Wednesday, January 02, 2008

Are they "Mexican" cartels if the leaders live in America?

Here's one I'd missed: In its retrospective list of the "Top Ten Valley Stories in 2007" (Dec. 31), the McAllen Monitor included a school board bribery scandal, furious local opposition to a border wall, and this reminder that powerful Mexican drug cartels already are operating on the US side of the border:
Federal authorities arrested a man believed to be a high-ranking official in a Mexican drug smuggling operation in July at a supermarket in McAllen.
McAllen police arrested Carlos Landín-Martinez, 52, at the H.E.B. on the corner of Fern Avenue and North 10th Street on a Saturday afternoon. An off-duty agent with the U.S. Drug Enforcement Agency spotted him grocery shopping. The man identified himself once confronted, and he was transferred to federal custody by the following Monday.

Landín-Martinez allegedly collected taxes for the Gulf Cartel in Reynosa on drugs smuggled by smaller organizations through the city into markets north of the Rio Grande. He worked as a commander for the Tamaulipas State Police, and reports have linked him to the cartel’s violent enforcement group Los Zetas.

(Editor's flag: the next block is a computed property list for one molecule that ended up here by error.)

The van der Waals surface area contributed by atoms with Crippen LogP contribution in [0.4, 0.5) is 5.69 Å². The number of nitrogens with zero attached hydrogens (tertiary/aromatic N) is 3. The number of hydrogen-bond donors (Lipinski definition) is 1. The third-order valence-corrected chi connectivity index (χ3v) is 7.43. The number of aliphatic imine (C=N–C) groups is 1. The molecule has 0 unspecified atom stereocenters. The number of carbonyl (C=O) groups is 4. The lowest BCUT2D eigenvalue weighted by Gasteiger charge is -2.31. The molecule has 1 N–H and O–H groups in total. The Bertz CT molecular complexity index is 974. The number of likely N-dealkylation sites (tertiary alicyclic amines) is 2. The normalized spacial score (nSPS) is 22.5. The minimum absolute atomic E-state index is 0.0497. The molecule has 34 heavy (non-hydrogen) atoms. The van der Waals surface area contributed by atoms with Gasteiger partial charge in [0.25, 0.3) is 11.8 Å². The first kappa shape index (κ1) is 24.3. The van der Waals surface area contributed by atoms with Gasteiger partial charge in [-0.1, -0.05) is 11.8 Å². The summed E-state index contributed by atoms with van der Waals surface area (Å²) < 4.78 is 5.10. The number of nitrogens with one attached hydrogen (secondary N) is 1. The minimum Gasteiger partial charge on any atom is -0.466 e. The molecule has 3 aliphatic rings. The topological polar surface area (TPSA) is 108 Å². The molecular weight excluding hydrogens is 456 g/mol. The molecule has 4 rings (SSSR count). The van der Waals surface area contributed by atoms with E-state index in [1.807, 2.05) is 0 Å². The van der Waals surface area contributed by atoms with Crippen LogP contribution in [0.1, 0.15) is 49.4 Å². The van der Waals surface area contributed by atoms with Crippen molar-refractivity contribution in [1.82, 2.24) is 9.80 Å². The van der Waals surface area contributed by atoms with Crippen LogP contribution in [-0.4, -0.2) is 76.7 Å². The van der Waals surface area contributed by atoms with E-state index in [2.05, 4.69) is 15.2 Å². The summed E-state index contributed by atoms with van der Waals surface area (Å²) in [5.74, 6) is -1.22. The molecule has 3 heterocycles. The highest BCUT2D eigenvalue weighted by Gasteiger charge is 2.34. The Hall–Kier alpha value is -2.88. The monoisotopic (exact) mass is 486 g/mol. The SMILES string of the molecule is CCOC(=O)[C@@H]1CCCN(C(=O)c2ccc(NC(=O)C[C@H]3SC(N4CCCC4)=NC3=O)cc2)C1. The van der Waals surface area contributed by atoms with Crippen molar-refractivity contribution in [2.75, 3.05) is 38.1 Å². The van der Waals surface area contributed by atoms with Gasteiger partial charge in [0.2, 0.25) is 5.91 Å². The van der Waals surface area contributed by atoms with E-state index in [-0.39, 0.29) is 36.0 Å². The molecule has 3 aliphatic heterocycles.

Authorities arraigned Landín-Martinez in July on charges of conspiracy and importing a controlled substance.
We already knew Los Zetas are recruiting US teens in Texas border towns as assassins. Since this fellow was doing his grocery shopping in McAllen, one assumes he lived on the US side as well.

Perhaps its time we stop thinking of the Gulf, Sinaloa, and Juarez drug trafficking organizations as "Mexican" cartels. At a minimum, they're multinational cartels. Or who knows? ... Maybe even American.

1 comment:

Anonymous said...

If the drugs are received in the U.S.; sold to and used by Americans then it is pretty difficult to characterize them as anything other than "American" cartels.

Great thought Grits!